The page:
How did institutional investors handle their equity allocations in the aftermath of the financial crisis? Just as a student of behavioral finance would have expected. As reported by the WSJ:
The average college endowment had 16% of its investment portfolio in U.S. stocks as of the end of June 2013, the most recent academic year, according to a poll of 835 schools conducted by Commonfund, an organization that helps invest money for colleges. That is down from 23% in 2008 and 32% a decade ago. The 18% allocation to foreign stocks didn’t change in that period. Schools in the poll, which collectively manage nearly $450 billion, had 53% of their funds in alternative strategies, up from 33% in 2003.
The average allocation of corporate pension funds to stocks was 43% at the end of last year, down from 61% at the end of 2003, according to J.P. Morgan Chase & Co. The average public pension fund had 52% of its portfolio in stocks at the end of 2013, down from 61% at the end of 2003, J.P. Morgan said.
After going through a traumatic event like the financial crisis, it is only natural to want to dial back the risk. However, now that the S&P 500 Total Return Index has had an annualized returns of 18.39 percent over the past five years, ending 5/31/14, institutional investors are starting to realize just how costly their risk aversion has been.
Meanwhile, U.S. equity exposure in our Global Macro portfolio has been on the rise in recent years. This global tactical asset allocation fund is driven by relative strength and as a result it dispassionately overweights those asset classes demonstrating the best performance.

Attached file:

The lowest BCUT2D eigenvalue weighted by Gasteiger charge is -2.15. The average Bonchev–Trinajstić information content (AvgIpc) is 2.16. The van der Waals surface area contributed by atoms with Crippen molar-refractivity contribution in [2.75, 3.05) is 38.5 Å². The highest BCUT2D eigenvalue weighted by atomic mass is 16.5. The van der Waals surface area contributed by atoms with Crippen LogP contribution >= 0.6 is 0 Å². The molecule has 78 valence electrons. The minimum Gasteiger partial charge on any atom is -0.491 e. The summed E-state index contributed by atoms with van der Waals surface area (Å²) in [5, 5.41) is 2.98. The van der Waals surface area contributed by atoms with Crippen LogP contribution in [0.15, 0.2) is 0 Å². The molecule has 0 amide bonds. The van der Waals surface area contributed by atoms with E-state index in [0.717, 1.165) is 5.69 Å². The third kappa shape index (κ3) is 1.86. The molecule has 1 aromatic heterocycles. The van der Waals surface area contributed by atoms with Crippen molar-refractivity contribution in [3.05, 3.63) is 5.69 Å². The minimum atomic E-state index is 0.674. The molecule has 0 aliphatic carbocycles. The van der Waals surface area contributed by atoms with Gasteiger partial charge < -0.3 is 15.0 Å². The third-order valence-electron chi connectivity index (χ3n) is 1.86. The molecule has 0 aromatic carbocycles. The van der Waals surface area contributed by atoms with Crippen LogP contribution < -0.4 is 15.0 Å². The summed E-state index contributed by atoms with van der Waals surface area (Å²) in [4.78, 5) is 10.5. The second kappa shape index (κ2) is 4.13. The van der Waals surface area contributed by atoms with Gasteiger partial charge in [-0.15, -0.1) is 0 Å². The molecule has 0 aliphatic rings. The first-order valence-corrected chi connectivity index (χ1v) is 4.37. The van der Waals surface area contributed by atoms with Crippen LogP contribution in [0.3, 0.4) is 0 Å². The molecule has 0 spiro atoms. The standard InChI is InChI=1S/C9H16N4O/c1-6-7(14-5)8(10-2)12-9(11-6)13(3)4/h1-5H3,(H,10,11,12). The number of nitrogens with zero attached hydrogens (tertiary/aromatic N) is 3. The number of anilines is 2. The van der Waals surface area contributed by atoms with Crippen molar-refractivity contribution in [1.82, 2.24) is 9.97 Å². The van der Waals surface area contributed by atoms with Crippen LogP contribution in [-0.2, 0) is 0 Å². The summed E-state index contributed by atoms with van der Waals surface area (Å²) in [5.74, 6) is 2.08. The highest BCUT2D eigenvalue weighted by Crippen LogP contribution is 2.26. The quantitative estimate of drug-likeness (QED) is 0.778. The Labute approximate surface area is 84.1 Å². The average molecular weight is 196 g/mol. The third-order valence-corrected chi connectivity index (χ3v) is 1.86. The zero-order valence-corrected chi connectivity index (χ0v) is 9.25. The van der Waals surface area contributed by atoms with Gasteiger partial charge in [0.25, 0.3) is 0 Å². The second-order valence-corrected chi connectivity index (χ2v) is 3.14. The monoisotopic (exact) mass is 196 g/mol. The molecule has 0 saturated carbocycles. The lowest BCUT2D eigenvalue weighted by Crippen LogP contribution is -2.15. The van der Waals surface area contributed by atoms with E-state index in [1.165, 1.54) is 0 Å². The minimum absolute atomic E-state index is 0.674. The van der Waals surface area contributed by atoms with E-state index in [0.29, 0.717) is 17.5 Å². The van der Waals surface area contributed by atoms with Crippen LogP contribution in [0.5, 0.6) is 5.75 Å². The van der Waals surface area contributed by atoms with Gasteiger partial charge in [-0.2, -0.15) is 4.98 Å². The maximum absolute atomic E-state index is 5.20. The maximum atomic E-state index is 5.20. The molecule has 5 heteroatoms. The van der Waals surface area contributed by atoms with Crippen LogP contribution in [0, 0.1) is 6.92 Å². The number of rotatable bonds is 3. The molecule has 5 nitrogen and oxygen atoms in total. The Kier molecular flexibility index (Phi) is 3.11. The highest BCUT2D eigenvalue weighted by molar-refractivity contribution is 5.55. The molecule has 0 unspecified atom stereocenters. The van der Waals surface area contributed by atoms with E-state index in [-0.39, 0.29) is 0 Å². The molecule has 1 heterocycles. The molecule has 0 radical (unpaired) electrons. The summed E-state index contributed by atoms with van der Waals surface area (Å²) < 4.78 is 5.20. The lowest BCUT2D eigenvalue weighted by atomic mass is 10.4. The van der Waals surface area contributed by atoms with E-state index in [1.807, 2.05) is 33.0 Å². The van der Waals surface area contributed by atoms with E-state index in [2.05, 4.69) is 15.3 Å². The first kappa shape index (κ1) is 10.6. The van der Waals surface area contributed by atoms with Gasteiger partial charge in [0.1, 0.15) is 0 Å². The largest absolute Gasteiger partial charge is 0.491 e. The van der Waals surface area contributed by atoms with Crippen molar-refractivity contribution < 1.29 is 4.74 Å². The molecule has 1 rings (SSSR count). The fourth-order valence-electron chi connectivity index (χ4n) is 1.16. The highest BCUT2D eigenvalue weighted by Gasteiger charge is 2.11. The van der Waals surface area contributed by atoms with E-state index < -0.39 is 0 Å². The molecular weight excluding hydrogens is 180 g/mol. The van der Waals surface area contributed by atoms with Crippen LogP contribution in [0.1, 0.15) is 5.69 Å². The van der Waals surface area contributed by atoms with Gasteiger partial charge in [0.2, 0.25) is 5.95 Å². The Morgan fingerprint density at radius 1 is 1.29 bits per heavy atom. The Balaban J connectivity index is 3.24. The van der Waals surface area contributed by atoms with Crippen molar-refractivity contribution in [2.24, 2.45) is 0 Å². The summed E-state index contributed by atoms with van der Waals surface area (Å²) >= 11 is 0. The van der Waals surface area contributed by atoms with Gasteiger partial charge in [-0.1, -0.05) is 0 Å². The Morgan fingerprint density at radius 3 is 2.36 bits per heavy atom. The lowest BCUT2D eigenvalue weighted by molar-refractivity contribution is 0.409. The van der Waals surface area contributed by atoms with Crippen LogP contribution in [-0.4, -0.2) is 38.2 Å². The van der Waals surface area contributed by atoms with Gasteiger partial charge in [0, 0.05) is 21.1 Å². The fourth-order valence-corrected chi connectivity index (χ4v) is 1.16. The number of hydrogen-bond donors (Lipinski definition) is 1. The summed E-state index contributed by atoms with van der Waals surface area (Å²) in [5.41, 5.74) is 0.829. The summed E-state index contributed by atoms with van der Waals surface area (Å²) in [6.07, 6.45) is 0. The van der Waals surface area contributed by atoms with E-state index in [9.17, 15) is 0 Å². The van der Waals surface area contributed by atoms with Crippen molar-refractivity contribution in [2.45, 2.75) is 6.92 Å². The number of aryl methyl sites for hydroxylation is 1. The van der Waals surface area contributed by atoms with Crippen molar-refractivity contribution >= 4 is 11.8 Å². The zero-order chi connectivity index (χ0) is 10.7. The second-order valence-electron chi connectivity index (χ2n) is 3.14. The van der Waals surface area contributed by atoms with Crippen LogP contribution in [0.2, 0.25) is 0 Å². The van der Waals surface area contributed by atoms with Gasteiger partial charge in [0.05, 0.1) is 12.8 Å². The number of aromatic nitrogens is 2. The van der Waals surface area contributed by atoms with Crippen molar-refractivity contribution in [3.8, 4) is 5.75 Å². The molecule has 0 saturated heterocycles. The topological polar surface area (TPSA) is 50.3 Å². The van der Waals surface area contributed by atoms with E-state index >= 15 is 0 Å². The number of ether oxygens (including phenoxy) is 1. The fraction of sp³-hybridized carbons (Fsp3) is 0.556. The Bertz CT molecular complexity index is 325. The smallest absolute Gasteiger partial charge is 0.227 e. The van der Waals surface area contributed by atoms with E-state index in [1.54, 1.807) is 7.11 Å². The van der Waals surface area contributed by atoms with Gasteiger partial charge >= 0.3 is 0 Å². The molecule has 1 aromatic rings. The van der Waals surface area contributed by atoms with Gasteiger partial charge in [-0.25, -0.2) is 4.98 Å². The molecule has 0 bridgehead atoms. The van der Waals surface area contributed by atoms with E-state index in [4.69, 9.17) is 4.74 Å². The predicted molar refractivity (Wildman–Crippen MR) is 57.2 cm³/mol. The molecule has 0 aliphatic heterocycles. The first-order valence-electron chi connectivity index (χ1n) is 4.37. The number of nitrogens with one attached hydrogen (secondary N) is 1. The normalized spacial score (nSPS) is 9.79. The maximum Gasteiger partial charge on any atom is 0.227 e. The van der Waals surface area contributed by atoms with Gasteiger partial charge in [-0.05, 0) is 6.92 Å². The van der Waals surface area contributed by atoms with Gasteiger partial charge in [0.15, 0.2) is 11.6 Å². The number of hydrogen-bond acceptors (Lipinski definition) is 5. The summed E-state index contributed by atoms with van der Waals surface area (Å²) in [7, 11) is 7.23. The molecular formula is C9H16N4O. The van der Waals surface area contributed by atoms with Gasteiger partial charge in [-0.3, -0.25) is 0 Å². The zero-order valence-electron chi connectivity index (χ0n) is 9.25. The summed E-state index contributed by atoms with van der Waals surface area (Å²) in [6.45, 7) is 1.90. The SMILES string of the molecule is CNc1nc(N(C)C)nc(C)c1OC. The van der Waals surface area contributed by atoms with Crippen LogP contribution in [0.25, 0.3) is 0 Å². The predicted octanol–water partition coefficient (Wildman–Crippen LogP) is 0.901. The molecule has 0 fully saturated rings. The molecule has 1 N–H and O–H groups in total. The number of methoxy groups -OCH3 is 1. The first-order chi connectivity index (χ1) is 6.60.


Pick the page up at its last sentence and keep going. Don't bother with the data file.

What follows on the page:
This Global Macro strategy is also used to manage The Arrow DWA Tactical Fund, which has outperformed 81 percent of its peers over the past 5 years—no doubt in large part because of its relatively high U.S. equity exposure.
Source: Morningstar, as of 6/24/14
After experiencing two major bear markets in the last decade, investors big and small are demanding risk management. However, it is important to remember that part of risk management is seeking to manage downside risk and part of it is seeking to capitalize in strong equity markets.
The relative strength strategy is NOT a guarantee. There may be times where all investments and strategies are unfavorable and depreciate in value. Click here for Appendix A. This example is presented for illustrative purposes only and does not represent a past recommendation. Investors cannot invest directly in an index. Indexes have no fees. Past performance is not indicative of future results. Potential for profits is accompanied by possibility of loss.